macOS 15 wishlist: four ways Apple could steal Windows 11 fans' hearts at WWDC 2024

Apple devices being used at a desk
(Image credit: Marta Filipczyk/Unsplash)

The Windows vs Mac debate still rages on, but with WWDC 2024, Apple’s annual conference for developers, about to kick off, we’ve been wondering what Apple could do to tempt Windows users to cross the divide. 

Now, I’m not saying Apple will ever do these things, but I think they would give Windows users an extra reason to consider a device running macOS - and with many people getting increasingly frustrated with the direction Microsoft is taking Windows 11 in (the upcoming Recall feature is the latest controversy), WWDC 20204 could be a fantastic opportunity for Apple to tempt people to switch to one of the best Macs or MacBooks when they’re looking for a new computer. 

A woman sitting at a table, looking at her laptop on the table and writing something down on paper, while in a dark room

(Image credit: Shutterstock/Antonio Guillem)

1. Allow users to install macOS to run natively on Windows PCs  

At present, if you try to do this and create what is known as a ‘Hackintosh’, you’ll be violating Apple’s End User License Agreement, as PCTechKits points out

I understand that Apple wants to maintain macOS’s exclusivity to only run on Apple products (legally), but giving Windows users the option to install macOS without having to buy a new device would be a straightforward way to offer existing Windows users a path to trying macOS. 

macOS Photos

(Image credit: TechRadar)

2. Make it easier for developers to create apps that can run on macOS  

Sadly, there are still times when you’ll run into instances of software that doesn’t have a version for macOS or that the macOS version behaves differently from the Windows version. 

While you can sometimes get around this by using compatibility layering programs like Wine or virtualization software that allows users to emulate other devices within your operating system, this often requires some technical knowledge or is resource-intensive, and if macOS made this easier to do, more Windows users might consider using macOS.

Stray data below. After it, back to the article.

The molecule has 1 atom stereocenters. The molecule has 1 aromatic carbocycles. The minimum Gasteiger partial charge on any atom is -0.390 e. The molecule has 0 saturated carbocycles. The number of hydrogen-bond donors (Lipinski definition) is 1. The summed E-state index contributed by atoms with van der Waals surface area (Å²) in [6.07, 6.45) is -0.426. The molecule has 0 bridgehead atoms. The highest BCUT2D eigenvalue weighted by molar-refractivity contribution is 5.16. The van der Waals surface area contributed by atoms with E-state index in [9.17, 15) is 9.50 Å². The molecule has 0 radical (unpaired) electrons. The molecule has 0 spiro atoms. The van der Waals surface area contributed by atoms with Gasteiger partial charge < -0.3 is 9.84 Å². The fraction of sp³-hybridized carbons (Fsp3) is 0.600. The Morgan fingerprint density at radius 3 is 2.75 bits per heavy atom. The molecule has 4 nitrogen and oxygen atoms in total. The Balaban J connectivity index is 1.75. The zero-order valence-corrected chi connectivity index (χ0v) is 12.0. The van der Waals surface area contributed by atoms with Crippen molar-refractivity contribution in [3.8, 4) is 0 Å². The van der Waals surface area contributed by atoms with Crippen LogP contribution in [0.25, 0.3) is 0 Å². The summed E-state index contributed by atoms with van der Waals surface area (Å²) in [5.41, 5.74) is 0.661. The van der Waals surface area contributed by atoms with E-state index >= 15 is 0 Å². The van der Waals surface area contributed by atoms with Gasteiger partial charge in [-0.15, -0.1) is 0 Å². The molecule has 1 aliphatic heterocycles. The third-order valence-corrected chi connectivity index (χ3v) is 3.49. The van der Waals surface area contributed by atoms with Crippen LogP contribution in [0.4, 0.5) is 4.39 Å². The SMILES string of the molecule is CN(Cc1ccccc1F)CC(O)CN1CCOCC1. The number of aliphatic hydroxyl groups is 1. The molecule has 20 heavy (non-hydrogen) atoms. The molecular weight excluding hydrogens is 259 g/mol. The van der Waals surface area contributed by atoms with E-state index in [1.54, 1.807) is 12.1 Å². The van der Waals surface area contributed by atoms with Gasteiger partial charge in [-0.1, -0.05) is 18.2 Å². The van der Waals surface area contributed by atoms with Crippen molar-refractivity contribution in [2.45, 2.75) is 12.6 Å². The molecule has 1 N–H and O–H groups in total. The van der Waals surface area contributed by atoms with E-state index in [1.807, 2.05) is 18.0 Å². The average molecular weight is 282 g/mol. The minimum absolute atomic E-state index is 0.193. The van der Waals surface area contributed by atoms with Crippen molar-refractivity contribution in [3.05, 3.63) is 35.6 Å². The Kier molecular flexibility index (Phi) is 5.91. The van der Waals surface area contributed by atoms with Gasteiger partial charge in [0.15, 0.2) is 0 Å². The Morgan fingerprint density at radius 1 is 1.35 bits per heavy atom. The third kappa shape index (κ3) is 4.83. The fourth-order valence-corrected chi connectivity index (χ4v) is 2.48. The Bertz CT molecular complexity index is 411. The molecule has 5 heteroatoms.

Developments like this would give users confidence that their files would be supported cross-platform and apps that they love would be supported, making it smoother to transition from Windows to macOS. Apple has also shown that it can do this sort of thing with its Rosetta 2 tool, which allows apps made for Intel-based Macs to run on modern ARM-based Macs with minimal impact on performance.

a child with headphones gaming on a macbook

(Image credit: Shutterstock / Jeramey Lende)

3. Develop macOS and Mac devices’ gaming capabilities

Similarly to the above point, part of why the macOS gaming experience is considered inferior by many is that there are fewer versions of gaming titles for macOS. If Apple can get more game makers to create versions of their games that can run on macOS natively, it could potentially encourage users who use their devices for gaming to switch to Mac, although many of the improvements that could be made are more hardware-related such as Mac devices having adequately powerful GPUs and better thermal management. 

The good news is that MacBook Pros with M3 Pro and M3 Max chips have already proved that Apple can certainly make laptops capable of running modern, graphically intensive, games.

A person using the 2024 iPad Air with an Apple Pencil.

(Image credit: Apple)

4 Give users control over whatever AI features Apple has up its sleeve

It’s heavily rumored that Apple will be talking a lot about artificial intelligence at its WWDC 2024 keynote, so I’d like to see Apple offer users the option to turn off any AI feature easily when they’re added and continue making functional quality-of-life improvements to macOS (allowing for these to be AI improvements when appropriate).

This is currently a commonly voiced complaint by Windows users, with Microsoft currently working on a campaign to get users to use new AI features such as Copilot in Windows 11

Also, ultimately, a huge selling point of Windows is that it’s offered on a large, diverse range of hardware. Apple’s approach is completely opposite in this respect and I think if it wanted to seriously challenge Microsoft in the arena of PC operating systems, it would have to consider relaxing this, but I feel that will never happen.

Again, this is all easier said than done and more of a wishlist than a realistic expectation, but WWDC 2024 is an opportunity for Apple to surprise people. Even if Apple refuses to legally allow users to run macOS on non-Apple devices, there are things it could do and changes it could make to give Windows users a real case to consider making the switch to a Mac device. 


Computing Writer

Kristina is a UK-based Computing Writer, and is interested in all things computing, software, tech, mathematics and science. Previously, she has written articles about popular culture, economics, and miscellaneous other topics.

She has a personal interest in the history of mathematics, science, and technology; in particular, she closely follows AI and philosophically-motivated discussions.